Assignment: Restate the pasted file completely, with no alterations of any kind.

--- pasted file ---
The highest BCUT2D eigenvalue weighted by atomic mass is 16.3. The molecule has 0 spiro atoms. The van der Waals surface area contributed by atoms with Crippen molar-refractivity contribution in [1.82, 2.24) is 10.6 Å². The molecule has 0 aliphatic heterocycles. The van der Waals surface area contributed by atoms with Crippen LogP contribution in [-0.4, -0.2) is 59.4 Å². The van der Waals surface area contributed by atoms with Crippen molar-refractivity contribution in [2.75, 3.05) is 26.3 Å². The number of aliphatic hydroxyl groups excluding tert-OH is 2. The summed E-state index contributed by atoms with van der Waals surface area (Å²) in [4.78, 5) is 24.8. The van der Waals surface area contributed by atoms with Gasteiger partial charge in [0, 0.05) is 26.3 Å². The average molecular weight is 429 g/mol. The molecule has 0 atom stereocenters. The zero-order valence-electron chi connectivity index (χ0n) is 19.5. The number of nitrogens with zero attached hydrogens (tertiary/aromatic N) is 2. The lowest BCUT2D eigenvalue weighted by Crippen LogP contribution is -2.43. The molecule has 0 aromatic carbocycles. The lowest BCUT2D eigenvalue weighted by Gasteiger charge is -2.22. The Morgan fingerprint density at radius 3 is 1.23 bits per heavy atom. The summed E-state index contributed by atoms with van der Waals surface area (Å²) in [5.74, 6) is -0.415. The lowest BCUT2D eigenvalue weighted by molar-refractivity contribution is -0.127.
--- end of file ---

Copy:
The highest BCUT2D eigenvalue weighted by atomic mass is 16.3. The molecule has 0 spiro atoms. The van der Waals surface area contributed by atoms with Crippen molar-refractivity contribution in [1.82, 2.24) is 10.6 Å². The molecule has 0 aliphatic heterocycles. The van der Waals surface area contributed by atoms with Crippen LogP contribution in [-0.4, -0.2) is 59.4 Å². The van der Waals surface area contributed by atoms with Crippen molar-refractivity contribution in [2.75, 3.05) is 26.3 Å². The number of aliphatic hydroxyl groups excluding tert-OH is 2. The summed E-state index contributed by atoms with van der Waals surface area (Å²) in [4.78, 5) is 24.8. The van der Waals surface area contributed by atoms with Gasteiger partial charge in [0, 0.05) is 26.3 Å². The average molecular weight is 429 g/mol. The molecule has 0 atom stereocenters. The zero-order valence-electron chi connectivity index (χ0n) is 19.5. The number of nitrogens with zero attached hydrogens (tertiary/aromatic N) is 2. The lowest BCUT2D eigenvalue weighted by Crippen LogP contribution is -2.43. The molecule has 0 aromatic carbocycles. The lowest BCUT2D eigenvalue weighted by Gasteiger charge is -2.22. The Morgan fingerprint density at radius 3 is 1.23 bits per heavy atom. The summed E-state index contributed by atoms with van der Waals surface area (Å²) in [5.74, 6) is -0.415. The lowest BCUT2D eigenvalue weighted by molar-refractivity contribution is -0.127.